A peek into ‘Black Lives Matter’ on MLK day

Katherine Yearwood

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Martin Luther King, Jr. Day was commemorated by the Suffolk community on Tuesday with keynote speaker Opal Tometi, co-founder of the Black Lives Matter movement, who acknowledged the current struggles of African Americans in discussing the importance of remembering King.

Tometi, also founder of Black Alliance for Just Immigration and a community organizer, shared her personal stories, describing why she became an activist. Tometi co-founded BLM in 2012 in the wake of George Zimmerman’s acquittal in the case of Trayvon Martin’s murder.

“What I recall from that moment is that I felt the weight of having young black people in my life knowing unequivocally, because of this verdict and because the entire world had seen this, that their lives didn’t matter,” said Tometi.

She discussed the brutality that children in the United States face and laws that directly impact minorities.

“I think about the innocence that is lost for young black people,” said Tometi. “Not only is the innocence lost, but it’s quite literally dragged and beaten out of them, and in some cases, like in Tamir Rice’s case, a young 12-year-old playing in a playground, life was quite literally taken from him.”

Tometi discussed some of the issues in American society that allow discrimination to happen.

Every 28 hours, an unarmed black person is killed by a vigilante or law enforcement official due to structural racism, she said. Implicit bias has plagued the nation, and according to Tometi, the context in which this occurs is deeply psychological and embedded in the fabric of the United States.

President Margaret McKenna, present at the event, also commented on the injustices.

“In this country, where I think the Statue of Liberty must be crying when we hear the gates of tolerance and love closing to anyone who is different, a country that Dr. King saw as changing and being a place for everyone, now seems to be moving in the wrong direction,” said McKenna.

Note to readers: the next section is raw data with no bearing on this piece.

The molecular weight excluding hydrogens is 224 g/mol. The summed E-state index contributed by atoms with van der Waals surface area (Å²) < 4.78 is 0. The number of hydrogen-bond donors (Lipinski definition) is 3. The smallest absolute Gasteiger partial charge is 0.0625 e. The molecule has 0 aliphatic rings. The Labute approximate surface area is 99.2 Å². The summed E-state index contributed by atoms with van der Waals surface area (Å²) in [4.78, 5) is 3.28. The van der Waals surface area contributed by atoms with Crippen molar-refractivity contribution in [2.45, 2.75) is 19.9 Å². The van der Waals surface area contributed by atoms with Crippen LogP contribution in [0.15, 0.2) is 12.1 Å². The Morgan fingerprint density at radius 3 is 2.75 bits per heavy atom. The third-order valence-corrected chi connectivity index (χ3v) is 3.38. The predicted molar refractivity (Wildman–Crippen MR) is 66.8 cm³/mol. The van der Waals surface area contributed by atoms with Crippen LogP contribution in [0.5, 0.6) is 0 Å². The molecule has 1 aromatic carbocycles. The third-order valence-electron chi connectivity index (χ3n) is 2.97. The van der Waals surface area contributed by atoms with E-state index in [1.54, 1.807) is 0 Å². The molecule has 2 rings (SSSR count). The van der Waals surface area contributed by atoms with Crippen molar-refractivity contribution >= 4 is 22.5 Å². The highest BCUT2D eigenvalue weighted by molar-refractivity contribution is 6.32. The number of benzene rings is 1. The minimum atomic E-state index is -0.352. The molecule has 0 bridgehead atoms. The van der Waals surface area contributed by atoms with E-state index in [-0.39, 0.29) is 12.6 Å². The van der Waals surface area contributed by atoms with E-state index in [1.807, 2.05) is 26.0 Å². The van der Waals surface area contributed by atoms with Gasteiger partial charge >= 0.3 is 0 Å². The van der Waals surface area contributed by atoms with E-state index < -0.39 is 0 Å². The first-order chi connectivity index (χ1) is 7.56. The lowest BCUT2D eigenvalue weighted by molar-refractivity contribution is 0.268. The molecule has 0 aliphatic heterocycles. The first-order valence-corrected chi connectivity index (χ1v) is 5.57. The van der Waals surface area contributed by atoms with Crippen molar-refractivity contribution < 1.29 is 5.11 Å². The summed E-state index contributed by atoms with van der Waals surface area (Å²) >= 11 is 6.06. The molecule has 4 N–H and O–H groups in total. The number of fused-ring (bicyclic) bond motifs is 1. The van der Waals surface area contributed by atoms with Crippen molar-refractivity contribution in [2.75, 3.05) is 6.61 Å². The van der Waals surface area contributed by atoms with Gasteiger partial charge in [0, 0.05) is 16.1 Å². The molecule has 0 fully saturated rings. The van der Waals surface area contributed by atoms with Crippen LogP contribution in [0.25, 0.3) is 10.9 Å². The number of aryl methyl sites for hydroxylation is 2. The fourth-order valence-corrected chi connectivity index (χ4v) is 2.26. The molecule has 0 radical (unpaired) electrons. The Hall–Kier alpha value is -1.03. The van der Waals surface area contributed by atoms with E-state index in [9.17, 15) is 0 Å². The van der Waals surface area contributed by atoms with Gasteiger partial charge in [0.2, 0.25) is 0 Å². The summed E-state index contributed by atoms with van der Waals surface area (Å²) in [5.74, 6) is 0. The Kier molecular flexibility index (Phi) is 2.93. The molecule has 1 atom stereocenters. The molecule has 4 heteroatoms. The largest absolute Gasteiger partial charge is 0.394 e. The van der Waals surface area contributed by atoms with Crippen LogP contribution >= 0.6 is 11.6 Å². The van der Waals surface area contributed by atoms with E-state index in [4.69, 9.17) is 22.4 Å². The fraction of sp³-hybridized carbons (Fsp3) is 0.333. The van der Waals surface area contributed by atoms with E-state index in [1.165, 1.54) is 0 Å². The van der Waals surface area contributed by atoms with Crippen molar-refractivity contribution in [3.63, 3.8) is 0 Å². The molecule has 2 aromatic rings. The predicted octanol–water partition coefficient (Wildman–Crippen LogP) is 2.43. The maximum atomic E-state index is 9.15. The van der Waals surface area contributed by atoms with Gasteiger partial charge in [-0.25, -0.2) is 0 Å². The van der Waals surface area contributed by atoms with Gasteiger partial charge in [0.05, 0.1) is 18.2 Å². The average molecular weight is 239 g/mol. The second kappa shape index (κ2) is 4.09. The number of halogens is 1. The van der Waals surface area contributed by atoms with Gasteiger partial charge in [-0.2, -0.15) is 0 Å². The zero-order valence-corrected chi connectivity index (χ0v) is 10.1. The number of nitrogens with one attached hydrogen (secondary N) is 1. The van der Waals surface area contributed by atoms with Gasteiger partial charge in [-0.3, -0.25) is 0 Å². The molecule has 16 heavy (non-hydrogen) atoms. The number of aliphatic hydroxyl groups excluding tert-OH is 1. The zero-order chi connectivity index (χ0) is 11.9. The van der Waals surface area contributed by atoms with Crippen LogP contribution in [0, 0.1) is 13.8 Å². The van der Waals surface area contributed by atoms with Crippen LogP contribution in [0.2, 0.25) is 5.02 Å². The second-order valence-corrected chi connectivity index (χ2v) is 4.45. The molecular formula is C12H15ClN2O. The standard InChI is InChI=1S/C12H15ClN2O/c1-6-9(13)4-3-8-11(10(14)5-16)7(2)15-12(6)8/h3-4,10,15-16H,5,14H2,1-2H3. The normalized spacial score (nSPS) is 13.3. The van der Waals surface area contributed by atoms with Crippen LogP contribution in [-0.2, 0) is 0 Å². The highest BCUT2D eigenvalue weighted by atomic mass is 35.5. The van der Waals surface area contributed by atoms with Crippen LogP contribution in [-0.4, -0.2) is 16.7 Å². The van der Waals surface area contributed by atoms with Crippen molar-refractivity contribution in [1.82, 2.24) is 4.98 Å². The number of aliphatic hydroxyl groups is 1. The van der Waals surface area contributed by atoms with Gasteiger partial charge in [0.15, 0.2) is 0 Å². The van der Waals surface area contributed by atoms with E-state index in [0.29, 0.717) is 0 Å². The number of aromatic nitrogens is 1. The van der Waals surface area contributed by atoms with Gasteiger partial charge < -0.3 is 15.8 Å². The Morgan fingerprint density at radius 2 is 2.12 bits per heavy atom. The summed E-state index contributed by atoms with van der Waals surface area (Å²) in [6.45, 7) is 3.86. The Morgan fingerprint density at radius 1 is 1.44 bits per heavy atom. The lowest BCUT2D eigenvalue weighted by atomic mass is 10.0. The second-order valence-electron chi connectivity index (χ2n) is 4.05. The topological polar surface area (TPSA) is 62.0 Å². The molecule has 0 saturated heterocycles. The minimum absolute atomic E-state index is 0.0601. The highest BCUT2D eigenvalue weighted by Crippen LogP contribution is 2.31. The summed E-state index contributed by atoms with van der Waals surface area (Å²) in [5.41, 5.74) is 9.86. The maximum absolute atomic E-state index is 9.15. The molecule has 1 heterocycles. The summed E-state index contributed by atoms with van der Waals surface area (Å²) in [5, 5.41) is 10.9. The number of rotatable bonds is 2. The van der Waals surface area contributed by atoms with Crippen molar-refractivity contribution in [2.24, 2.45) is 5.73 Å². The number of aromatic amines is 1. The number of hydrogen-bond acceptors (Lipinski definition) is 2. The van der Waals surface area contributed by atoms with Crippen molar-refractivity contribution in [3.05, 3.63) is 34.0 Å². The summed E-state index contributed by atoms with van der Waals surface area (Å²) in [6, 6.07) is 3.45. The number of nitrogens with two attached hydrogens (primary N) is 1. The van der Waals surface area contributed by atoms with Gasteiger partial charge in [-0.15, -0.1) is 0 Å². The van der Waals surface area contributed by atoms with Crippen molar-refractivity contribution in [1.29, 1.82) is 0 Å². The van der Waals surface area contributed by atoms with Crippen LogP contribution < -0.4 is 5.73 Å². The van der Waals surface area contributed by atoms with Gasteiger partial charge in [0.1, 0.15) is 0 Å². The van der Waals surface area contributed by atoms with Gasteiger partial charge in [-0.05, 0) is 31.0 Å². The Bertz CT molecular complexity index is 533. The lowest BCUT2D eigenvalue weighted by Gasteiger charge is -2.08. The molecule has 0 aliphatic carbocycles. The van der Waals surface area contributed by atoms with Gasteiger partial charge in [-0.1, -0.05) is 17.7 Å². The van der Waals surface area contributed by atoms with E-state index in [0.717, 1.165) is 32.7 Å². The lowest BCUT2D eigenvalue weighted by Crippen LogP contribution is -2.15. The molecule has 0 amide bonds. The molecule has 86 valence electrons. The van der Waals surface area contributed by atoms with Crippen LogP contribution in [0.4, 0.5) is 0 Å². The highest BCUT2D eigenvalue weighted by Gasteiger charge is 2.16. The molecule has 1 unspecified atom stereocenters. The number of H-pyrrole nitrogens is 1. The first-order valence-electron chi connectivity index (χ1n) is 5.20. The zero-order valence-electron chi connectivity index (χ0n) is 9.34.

Tometi’s voice, while strong and dedicated, was also reassuring and calming when talking about these issues, discussing some of the history the United States has with discrimination and how it has impacted society today, including Broken Window theory.

According to Tometi, this theory asserts that petty misdemeanors such as jumping turnstiles or dancing on the subway, sometimes socially associated with the poor, should be managed with a heavier hand in order to prevent more serious crimes.

“We are being completely impacted by racism,” said Tometi. “Our actual lives, actual quality of our life, and the length of our life is being impacted by this violence, this racism.”

Although a fair portion of the event was dedicated to discussing discrimination against minorities in the United States, Tometi made sure to note there is beauty in blackness and the diversity of skin color.

“If you even think about it, when you look at a painting, if you didn’t have the different shades of paint, you would not have the masterpiece,” said Tometi.

Tometi’s presentation seemed to resonate with the audience, as many guests understood the severity of the issues she was discussing.

“I went there to show support, to hear her talking, and to hear about what started the movement,” said freshman Sara Solomon, a senator for class of 2019 in the Student Government Association.

“It’s an important event. It’s a moment in history,” said Monique Mitchell, operations coordinator for Residence Life and Housing. “This is a pivotal time with what’s happening in the nation. It’s a moment to reflect and think on Dr. MLK and what’s going on.”

The event, hosted by Suffolk University’s Office of Diversity Services, presented the Center for Academic Success and Opportunity with the Creating the Dream Award.

“We want to recognize it is creating an inclusive, respectful climate for members of our community, said President Margaret McKenna when presenting the award, adding that the center “demonstrates sustained and tangible impact, particularly on Suffolk’s community of color.”

The event was also a means to think about all those who are impacted by these issues and to also celebrate the strength of the black community as a whole.
“I want us to hold those in our community who can’t be in the room today,” said Kaamila Mohamed, interim assistant director in the Office of Diversity Services. “And I want us to hold those in our society who can’t be in spaces like this or take time like this because of systematic oppression and barriers that they face.”

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